Colorado should help districts create a culture in the schools in which all students believe they can succeed by increasing the number of counselors, ensuring the student-to-counselor ratios are lowest in the schools that serve the most low-income kids, and encouraging greater use of and coordination with pre-collegiate programs throughout the state.
We must encourage the development and expansion of dual enrollment and other innovative programs throughout the state. If the state Department of Education and Department of Higher Education and their governing boards cannot agree on how to do this, the legislature should by-pass them and make it happen
Increasing the stipend and holding down tuition should be a top priority. We should increase the stipend to at least $3,000 per full-time student in 2007, and higher if possible. And we should make sure COF stipends keep pace with inflation after that. Colorado should also double need-based financial aid and work-study opportunities.
A Boulder Daily Camera commentary summarizing the Bell Policy Center's Education White Papers, which explore the education pipeline, who gets into college, who finishes college, who educates low-income and minority students, and who defaults on student loans.
A Boulder Daily Camera commentary comparing America's rate of graduating college students to that of other countries, exploring the demographics of college graduates and projecting future needs for highly educated workers in the global economy.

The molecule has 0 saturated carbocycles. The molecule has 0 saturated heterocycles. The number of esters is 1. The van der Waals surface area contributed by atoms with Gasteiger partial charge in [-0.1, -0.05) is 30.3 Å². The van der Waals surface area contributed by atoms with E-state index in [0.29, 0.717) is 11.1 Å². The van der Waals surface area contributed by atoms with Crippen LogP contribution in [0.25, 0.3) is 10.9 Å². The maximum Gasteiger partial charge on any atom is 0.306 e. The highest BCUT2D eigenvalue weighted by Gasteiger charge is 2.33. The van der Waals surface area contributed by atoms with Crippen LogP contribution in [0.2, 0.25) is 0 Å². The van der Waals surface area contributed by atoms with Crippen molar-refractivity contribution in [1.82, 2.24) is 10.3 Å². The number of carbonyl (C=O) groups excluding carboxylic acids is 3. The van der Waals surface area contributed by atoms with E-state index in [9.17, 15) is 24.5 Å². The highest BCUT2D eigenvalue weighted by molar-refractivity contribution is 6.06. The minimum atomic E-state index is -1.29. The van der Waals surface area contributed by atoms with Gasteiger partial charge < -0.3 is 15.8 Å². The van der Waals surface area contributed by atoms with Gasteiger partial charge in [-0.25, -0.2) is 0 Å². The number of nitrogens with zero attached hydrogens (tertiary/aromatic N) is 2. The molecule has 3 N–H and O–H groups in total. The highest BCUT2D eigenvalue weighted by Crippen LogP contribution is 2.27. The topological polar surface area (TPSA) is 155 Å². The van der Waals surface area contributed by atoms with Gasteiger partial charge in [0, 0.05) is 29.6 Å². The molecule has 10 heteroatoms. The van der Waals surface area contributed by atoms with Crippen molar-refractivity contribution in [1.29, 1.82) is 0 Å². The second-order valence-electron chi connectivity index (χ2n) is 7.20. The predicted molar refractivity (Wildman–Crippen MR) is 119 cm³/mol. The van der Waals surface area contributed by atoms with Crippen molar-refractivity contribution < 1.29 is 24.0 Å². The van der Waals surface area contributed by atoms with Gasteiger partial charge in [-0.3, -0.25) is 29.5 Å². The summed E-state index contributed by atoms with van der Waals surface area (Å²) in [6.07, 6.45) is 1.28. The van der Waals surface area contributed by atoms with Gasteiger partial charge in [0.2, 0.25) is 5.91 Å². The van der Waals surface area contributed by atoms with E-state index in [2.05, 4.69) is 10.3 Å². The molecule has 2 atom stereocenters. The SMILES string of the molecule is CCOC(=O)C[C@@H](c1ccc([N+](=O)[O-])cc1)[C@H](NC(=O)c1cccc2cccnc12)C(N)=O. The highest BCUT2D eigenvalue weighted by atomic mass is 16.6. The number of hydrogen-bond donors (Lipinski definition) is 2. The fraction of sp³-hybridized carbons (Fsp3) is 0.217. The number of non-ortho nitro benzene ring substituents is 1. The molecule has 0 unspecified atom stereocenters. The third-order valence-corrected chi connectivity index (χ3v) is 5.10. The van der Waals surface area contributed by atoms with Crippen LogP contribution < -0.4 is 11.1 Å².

After more than a decade of declining state investment, Colorado???s system of public higher education and adult training is nearing the breaking point. The implications are severe for our families, our businesses, our communities and our future. How did this happen? What is at stake for Coloradans and their communities? And what can be done about it? This booklet offers straightforward answers to these questions.
In Alamosa and Huerfano counties, for a family of four (two adults, one preschooler and one school-age child) to be completely self sufficient, their income must exceed the median earnings of a worker with an associate degree.
Mesa State College makes life better in Western Colorado. The college offers more than 100 degree and certificate programs to residents of Grand Junction and neighboring communities. Nine out of 10 Mesa State graduates are Colorado residents, and eight out of 10 live and work in Colorado after graduation.